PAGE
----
Browsing Life Sciences by Author "Zaka, M."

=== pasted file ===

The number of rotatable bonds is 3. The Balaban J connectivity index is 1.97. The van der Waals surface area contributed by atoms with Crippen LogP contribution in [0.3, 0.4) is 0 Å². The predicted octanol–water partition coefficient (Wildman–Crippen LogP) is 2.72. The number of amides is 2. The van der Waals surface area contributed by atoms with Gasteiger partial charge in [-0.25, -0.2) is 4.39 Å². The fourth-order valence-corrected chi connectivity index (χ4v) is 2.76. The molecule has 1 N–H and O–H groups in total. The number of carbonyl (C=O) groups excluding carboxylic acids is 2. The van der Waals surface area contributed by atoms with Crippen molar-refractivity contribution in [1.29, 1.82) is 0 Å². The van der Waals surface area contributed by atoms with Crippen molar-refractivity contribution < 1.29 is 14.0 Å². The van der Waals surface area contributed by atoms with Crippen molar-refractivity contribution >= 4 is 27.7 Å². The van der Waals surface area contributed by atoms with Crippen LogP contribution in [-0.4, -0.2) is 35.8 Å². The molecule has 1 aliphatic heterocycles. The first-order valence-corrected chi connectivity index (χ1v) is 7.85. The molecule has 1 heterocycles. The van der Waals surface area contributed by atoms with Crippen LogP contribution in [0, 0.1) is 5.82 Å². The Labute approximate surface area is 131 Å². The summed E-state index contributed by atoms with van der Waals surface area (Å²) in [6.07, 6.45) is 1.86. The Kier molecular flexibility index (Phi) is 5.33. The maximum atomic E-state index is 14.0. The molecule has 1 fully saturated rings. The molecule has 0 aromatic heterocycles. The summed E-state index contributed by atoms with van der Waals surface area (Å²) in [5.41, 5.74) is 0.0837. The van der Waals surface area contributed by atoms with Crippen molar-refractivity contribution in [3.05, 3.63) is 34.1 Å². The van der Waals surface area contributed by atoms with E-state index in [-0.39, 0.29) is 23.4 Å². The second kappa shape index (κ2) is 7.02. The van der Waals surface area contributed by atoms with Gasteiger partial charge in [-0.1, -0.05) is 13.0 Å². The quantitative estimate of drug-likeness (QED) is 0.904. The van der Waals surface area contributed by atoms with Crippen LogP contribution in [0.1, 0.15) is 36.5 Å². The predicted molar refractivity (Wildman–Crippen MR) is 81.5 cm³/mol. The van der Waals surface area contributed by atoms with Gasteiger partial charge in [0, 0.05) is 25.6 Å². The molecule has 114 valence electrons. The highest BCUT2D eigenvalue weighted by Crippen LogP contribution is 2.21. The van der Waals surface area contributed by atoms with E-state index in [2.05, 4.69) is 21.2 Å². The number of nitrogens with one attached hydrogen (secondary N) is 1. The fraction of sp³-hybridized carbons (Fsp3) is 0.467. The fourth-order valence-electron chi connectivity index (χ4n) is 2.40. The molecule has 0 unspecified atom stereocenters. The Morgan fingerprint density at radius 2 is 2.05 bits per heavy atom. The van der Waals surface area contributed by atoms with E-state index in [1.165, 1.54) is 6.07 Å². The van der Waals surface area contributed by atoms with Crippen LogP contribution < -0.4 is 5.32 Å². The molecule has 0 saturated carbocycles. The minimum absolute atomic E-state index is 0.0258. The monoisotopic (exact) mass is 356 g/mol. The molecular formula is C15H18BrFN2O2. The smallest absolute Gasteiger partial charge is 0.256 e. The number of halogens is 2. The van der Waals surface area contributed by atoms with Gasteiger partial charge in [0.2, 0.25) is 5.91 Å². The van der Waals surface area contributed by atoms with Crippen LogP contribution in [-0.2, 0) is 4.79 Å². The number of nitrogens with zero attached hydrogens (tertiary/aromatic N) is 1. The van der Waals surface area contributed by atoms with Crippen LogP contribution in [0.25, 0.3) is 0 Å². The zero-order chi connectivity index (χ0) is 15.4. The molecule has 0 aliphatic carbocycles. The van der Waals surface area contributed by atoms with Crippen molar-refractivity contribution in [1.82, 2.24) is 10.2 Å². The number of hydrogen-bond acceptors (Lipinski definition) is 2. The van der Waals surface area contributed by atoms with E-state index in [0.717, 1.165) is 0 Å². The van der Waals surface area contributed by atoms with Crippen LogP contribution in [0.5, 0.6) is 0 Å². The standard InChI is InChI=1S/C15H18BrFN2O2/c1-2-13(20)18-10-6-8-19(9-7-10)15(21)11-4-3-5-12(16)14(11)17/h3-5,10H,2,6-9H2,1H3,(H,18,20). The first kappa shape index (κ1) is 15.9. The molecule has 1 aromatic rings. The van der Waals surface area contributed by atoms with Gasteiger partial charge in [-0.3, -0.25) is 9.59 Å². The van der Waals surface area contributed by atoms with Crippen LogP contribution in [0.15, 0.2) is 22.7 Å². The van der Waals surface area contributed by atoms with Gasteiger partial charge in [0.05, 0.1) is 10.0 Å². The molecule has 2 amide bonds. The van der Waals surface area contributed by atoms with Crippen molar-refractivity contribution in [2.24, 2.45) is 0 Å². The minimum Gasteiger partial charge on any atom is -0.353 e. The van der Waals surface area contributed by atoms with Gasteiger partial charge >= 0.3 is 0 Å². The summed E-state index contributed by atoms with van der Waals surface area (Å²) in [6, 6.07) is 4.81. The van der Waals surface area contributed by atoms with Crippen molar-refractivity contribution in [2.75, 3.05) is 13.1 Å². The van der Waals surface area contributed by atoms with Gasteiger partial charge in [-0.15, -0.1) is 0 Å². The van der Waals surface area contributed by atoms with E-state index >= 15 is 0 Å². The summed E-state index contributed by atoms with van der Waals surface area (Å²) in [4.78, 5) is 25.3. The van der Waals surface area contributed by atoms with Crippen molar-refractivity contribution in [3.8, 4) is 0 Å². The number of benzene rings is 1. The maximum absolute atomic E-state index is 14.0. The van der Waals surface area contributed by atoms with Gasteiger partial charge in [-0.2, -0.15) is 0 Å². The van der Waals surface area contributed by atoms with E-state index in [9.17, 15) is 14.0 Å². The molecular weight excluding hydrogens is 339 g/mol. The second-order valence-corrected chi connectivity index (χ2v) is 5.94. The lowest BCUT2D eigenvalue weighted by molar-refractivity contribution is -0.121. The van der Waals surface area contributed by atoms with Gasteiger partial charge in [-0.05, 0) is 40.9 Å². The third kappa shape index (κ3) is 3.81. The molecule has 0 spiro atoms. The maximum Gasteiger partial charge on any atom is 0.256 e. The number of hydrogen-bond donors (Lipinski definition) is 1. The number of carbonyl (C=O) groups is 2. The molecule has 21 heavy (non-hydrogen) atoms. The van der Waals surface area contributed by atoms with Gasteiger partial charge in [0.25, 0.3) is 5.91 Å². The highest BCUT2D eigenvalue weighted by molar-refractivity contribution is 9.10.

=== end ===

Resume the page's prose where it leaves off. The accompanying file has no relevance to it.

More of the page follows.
Model-based integration analysis revealed presence of novel prognostic miRNA targets and important cancer driver genes in triple-negative breast cancersZaka, M.; Sutton, Chris W.; Peng, Y.; Konur, Savas (2020-03)Background: miRNAs (microRNAs) play a key role in triple-negative breast cancer (TNBC) progression, and its heterogeneity at the expression, pathological and clinical levels. Stratification of breast cancer subtypes on the basis of genomics and transcriptomics profiling, along with the known biomarkers’ receptor status, has revealed the existence of subgroups known to have diverse clinical outcomes. Recently, several studies have analysed expression profiles of matched mRNA and miRNA to investigate the underlying heterogeneity of TNBC and the potential role of miRNA as a biomarker within cancers. However, the miRNA-mRNA regulatory network within TNBC has yet to be understood. Results and Findings: We performed model-based integrated analysis of miRNA and mRNA expression profiles on breast cancer, primarily focusing on triple-negative, to identify subtype-specific signatures involved in oncogenic pathways and their potential role in patient survival outcome. Using univariate and multivariate Cox analysis, we identified 25 unique miRNAs associated with the prognosis of overall survival (OS) and distant metastases-free survival (DMFS) with “risky” and “protective” outcomes. The association of these prognostic miRNAs with subtype-specific mRNA genes was established to investigate their potential regulatory role in the canonical pathways using anti-correlation analysis. The analysis showed that miRNAs contribute to the positive regulation of known breast cancer driver genes as well as the activation of respective oncogenic pathway during disease formation. Further analysis on the “risk associated” miRNAs group revealed significant regulation of critical pathways such as cell growth, voltage-gated ion channel function, ion transport and cell-to-cell signalling. Conclusion: The study findings provide new insights into the potential role of miRNAs in TNBC disease progression through the activation of key oncogenic pathways. The results showed previously unreported subtype-specific prognostic miRNAs associated with clinical outcome that may be used for further clinical evaluation.